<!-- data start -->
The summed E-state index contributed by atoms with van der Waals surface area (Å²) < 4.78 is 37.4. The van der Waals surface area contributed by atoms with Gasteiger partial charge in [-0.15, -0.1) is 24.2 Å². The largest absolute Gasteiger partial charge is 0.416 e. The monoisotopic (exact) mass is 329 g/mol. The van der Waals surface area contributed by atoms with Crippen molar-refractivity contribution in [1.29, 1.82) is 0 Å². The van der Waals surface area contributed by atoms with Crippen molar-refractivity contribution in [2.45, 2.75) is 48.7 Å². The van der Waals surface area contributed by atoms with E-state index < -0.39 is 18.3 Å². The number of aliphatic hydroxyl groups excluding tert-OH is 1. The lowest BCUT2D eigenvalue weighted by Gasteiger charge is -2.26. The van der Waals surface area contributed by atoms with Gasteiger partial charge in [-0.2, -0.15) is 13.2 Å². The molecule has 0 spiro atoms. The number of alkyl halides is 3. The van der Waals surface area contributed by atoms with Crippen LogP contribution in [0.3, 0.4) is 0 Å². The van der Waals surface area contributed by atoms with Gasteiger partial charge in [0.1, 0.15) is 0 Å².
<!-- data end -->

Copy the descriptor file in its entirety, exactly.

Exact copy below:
The summed E-state index contributed by atoms with van der Waals surface area (Å²) < 4.78 is 37.4. The van der Waals surface area contributed by atoms with Gasteiger partial charge in [-0.15, -0.1) is 24.2 Å². The largest absolute Gasteiger partial charge is 0.416 e. The monoisotopic (exact) mass is 329 g/mol. The van der Waals surface area contributed by atoms with Crippen molar-refractivity contribution in [1.29, 1.82) is 0 Å². The van der Waals surface area contributed by atoms with Crippen molar-refractivity contribution in [2.45, 2.75) is 48.7 Å². The van der Waals surface area contributed by atoms with E-state index < -0.39 is 18.3 Å². The number of aliphatic hydroxyl groups excluding tert-OH is 1. The lowest BCUT2D eigenvalue weighted by Gasteiger charge is -2.26. The van der Waals surface area contributed by atoms with Gasteiger partial charge in [-0.2, -0.15) is 13.2 Å². The molecule has 0 spiro atoms. The number of alkyl halides is 3. The van der Waals surface area contributed by atoms with Crippen LogP contribution in [0.3, 0.4) is 0 Å². The van der Waals surface area contributed by atoms with Gasteiger partial charge in [0.1, 0.15) is 0 Å².